clock menu more-arrow no yes mobile

Filed under:

Breaking down Ja Morant’s switch-hand dunk frame by frame

His performance against the Pelicans deserves an Oscar, an ESPY, and the NFL MVP award.

Memphis Grizzlies v New Orleans Pelicans Photo by Ned Dishman/NBAE via Getty Images

Ja Morant is ridiculous.

He’s the type of basketball player that makes me feel bad for being 23 years old. We are the same age (he’s actually a few months younger), but he can drop 30 points a night in the NBA, and I struggle to make my layups consistently.

The young superstar created yet another viral clip in the Memphis Grizzlies game against the New Orleans Pelicans on Tuesday night. His switch-hand dunk (or whatever you’d like to label it) perfectly encapsulated how incredible he is.

But in order to gain a more complete appreciation for his greatness, let’s break down the play.

First of all, look at the start of the play. Before he even jumps off the ground. Steven Adams sets a screen, and Morant has Trey Murphy III convinced that he’s going to his left. Murphy shuffles so far to the side that he’s basically begging Morant to go right. In Murphy’s defense, I wouldn’t be too keen to run myself into an Adams screen, either.

Within milliseconds, Morant has Murphy completely lost, keeping the ball in his right hand and driving down the lane. Now, if someone like Bam Adebayo or Giannis Antetokounmpo had been down there to meet him, maybe he would have tried to draw contact and make a layup, but it was CJ McCollum in the paint.

What is it that Shaq says? Barbeque chicken?

McCollum was actually in a pretty good position to defend Morant’s shot… if Morant were any other player in the league. No one else would have thought, “hmm, let me just switch hands real quick.”

Instead of going up and getting a hand on the ball, which McCollum could have done if Morant had gone for a normal play, the Pelicans guard finds himself on the wrong end of a highlight, left to be clipped and shared for days to come.

Morant soars in the air, moves the ball from his right hand to his left, and dunks all over McCollum’s face. The craziest part is it doesn’t even seem like Morant got a good jump. We’ve seen him fly much higher than this, and he was still in the air for twice as long as McCollum. It was just an obscene level of skill and athleticism.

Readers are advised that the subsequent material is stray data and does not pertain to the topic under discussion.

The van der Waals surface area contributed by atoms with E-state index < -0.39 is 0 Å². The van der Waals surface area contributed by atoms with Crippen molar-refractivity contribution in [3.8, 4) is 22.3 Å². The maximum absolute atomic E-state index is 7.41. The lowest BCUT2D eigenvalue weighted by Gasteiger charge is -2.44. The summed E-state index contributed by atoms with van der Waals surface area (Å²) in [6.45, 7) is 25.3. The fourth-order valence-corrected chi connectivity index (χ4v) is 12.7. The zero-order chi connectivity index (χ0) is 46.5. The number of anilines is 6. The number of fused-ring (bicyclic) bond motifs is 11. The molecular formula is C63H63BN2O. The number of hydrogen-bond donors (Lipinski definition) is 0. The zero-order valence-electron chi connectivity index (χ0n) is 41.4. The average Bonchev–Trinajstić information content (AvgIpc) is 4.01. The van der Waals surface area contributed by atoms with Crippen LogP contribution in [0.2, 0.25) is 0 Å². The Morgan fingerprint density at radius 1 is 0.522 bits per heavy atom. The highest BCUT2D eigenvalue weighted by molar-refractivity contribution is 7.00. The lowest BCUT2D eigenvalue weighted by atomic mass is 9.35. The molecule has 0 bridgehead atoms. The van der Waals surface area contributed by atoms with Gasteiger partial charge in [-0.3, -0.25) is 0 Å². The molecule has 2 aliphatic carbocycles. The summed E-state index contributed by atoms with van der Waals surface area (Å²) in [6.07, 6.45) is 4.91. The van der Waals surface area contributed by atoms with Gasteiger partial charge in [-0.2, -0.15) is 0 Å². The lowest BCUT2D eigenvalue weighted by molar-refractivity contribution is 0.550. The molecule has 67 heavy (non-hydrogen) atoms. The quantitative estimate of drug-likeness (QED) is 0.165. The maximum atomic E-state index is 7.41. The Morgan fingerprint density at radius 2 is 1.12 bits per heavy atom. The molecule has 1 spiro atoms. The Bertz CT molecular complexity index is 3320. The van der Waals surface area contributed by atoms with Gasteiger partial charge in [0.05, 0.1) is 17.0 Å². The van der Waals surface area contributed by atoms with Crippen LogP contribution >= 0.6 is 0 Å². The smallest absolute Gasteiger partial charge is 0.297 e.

And then, after the game, Charles Barkley decided that the correct takeaway was that Morant doesn’t make his teammates better and “hasn’t added that to his game”.

Really?

Morant, who averages 6.8 assists (19th in the NBA), doesn’t make his teammates better? Sure, the Grizzlies lost, but Morant dunked the ball while switching hands, and the takeaway is that he doesn’t make his teammates better? Why?

It’s fine to criticize players. In fact, it’s the media’s job to critique players, their games, and their teams. But after Morant had the highlight of the season, it’s wild that the immediate takeaway was tearing down a part of his game that isn’t even a huge flaw. Especially considering the Grizzlies were missing Desmond Bane - their second-best player.

Anyway, circling back, Morant’s switch-hands dunk may have been the highlight of the game, but he managed to put on a show all night long. Both of the following clips were in the same game.

The half-court buzzer-beater is one thing, but how in the world did he make that steal? It seems like he’s taking the whole “eyes in the back of the head” thing a bit too seriously. He turned into DeAndre Hopkins for a second there in the middle of an NBA game. Then, if that wasn’t enough, he took the ball all the way down the court for a layup.

Morant is a treasure, and NBA fans need to appreciate him for every second that they can.